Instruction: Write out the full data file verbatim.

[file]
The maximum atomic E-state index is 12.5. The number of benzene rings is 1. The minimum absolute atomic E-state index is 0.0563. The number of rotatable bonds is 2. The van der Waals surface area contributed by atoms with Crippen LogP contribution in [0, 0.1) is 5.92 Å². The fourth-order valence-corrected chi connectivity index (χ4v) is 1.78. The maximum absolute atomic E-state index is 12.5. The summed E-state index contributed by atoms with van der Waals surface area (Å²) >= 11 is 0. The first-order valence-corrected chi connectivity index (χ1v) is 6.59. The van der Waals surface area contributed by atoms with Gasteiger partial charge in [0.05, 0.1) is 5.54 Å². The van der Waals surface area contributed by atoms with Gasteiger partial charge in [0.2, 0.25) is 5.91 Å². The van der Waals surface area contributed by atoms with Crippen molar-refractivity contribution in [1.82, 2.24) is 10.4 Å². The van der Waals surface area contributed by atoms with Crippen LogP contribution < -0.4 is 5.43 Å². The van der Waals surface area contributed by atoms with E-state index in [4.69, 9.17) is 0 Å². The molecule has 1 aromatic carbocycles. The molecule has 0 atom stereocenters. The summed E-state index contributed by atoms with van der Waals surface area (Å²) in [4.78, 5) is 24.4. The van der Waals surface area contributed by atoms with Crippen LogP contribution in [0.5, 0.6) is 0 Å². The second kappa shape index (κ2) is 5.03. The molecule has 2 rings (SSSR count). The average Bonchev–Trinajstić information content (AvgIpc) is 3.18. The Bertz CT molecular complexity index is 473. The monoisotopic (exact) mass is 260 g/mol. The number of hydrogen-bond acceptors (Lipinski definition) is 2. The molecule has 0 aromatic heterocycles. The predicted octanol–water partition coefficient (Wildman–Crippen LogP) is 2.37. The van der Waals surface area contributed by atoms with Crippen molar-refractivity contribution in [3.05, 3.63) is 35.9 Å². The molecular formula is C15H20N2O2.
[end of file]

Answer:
The maximum atomic E-state index is 12.5. The number of benzene rings is 1. The minimum absolute atomic E-state index is 0.0563. The number of rotatable bonds is 2. The van der Waals surface area contributed by atoms with Crippen LogP contribution in [0, 0.1) is 5.92 Å². The fourth-order valence-corrected chi connectivity index (χ4v) is 1.78. The maximum absolute atomic E-state index is 12.5. The summed E-state index contributed by atoms with van der Waals surface area (Å²) >= 11 is 0. The first-order valence-corrected chi connectivity index (χ1v) is 6.59. The van der Waals surface area contributed by atoms with Gasteiger partial charge in [0.05, 0.1) is 5.54 Å². The van der Waals surface area contributed by atoms with Gasteiger partial charge in [0.2, 0.25) is 5.91 Å². The van der Waals surface area contributed by atoms with Crippen molar-refractivity contribution in [1.82, 2.24) is 10.4 Å². The van der Waals surface area contributed by atoms with Crippen LogP contribution < -0.4 is 5.43 Å². The van der Waals surface area contributed by atoms with E-state index in [4.69, 9.17) is 0 Å². The molecule has 1 aromatic carbocycles. The molecule has 0 atom stereocenters. The summed E-state index contributed by atoms with van der Waals surface area (Å²) in [4.78, 5) is 24.4. The van der Waals surface area contributed by atoms with Crippen LogP contribution in [0.5, 0.6) is 0 Å². The second kappa shape index (κ2) is 5.03. The molecule has 2 rings (SSSR count). The average Bonchev–Trinajstić information content (AvgIpc) is 3.18. The Bertz CT molecular complexity index is 473. The monoisotopic (exact) mass is 260 g/mol. The number of hydrogen-bond acceptors (Lipinski definition) is 2. The molecule has 0 aromatic heterocycles. The predicted octanol–water partition coefficient (Wildman–Crippen LogP) is 2.37. The van der Waals surface area contributed by atoms with Crippen molar-refractivity contribution in [3.05, 3.63) is 35.9 Å². The molecular formula is C15H20N2O2.